New Treatments for Infertility 3

What are some of the other concerns? We all know that over 35, as a general rule, we recommend that people get some sort of counseling so that they know what their options are in terms of amniocentesis, CVS, what have you. Why is that? Not only in spontaneous pregnancies, but obviously in IVF, you can show that the incidence of aneuploidy is astronomically higher independent of anything else, just from age.

So what do we do? Well, the place to start is with the semen analysis. Pretty much anybody who comes into my office as a couple who have six to 12 months of infertility, depending on age, has a semen analysis. We do this regardless of the male’s history, regardless of whether he had a child two years ago with another partner, or whatever. We do a semen analysis because the incidence is pretty high of finding something – somewhere around thirty to thirty-five percent of all couples that just show up at your doorstep, before you know anything about them, will have a male factor. This is something that we can pretty much cure if you take money out of the equation. Close to ninety-nine percent of male factor is curable, even with so-called testicular failure.
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What is a semen analysis? The numbers you need to remember are 20 million motile sperm per cc in the ejaculate and 3 to 5 ml is the normal ejaculate and at least fifty percent normal forms – normal morphology. The reason that the numbers are low – fifty percent – is because in the normal ejaculate you find other things and that is to be expected. So you have to take that into account.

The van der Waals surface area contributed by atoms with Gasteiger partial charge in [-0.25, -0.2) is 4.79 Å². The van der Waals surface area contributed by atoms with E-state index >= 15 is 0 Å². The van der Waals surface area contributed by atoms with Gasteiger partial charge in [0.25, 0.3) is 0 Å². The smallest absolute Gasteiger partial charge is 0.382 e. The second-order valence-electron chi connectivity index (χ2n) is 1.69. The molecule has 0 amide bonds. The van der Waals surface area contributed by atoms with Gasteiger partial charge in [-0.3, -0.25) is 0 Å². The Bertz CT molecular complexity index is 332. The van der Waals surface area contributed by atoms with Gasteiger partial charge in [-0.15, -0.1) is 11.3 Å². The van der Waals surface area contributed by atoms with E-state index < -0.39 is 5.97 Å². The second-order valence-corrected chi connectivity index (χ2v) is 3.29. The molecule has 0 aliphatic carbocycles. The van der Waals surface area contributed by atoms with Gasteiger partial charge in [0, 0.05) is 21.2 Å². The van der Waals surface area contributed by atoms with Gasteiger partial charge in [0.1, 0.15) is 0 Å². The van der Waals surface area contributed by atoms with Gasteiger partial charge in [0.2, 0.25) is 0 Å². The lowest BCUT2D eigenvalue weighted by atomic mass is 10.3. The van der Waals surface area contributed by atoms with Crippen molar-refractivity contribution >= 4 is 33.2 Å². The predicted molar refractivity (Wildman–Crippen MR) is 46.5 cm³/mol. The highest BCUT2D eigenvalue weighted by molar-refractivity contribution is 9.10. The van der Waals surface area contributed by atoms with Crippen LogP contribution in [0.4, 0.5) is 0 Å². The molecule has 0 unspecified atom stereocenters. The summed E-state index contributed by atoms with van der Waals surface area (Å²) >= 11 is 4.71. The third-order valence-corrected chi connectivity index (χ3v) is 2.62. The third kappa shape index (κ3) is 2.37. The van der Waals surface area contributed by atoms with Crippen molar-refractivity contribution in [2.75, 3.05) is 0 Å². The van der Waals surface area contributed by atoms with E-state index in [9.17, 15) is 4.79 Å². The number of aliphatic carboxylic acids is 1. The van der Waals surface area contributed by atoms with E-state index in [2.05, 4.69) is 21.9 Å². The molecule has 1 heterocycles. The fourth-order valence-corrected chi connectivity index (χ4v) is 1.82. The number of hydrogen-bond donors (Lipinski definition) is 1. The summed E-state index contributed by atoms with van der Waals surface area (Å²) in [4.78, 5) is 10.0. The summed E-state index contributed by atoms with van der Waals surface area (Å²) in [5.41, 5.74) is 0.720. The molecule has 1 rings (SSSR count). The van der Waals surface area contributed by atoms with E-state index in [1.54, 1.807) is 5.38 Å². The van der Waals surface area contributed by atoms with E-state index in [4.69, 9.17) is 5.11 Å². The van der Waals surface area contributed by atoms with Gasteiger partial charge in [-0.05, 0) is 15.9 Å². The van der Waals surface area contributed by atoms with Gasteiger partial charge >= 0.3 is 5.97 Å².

Pretty much the one male factor that everyone talks about is varicocele. It is really quite controversial. Does it even cause infertility? Does it cause oligospermia? Does it cause azoospermia? The truth is that we don’t actually know the answer to that question. We also clearly don’t know the answer as to whether or not varicocelectomy – removing it – makes a bit of difference. I can tell you that there is no randomized trial to answer that question and you can find just as many cohort studies of people who stay that removing it will make a difference as people who say that removing it doesn’t, regardless of their background – urologic or gynecologic. I can tell you that for the same money, if it boils down to that, nowadays, to me it personally doesn’t make a lot of sense if you have some sperm in the ejaculate and you can get around the problem. If there is a urologic reason and you are worried about what this really is – is it veins, is it a tumor or is it something else – that is obviously a different story. But if you are sure that it is a varicocele, which usually you can be with simple palpation, then I would believe that surgery is pretty much secondary. That is pretty much the standard nowadays.

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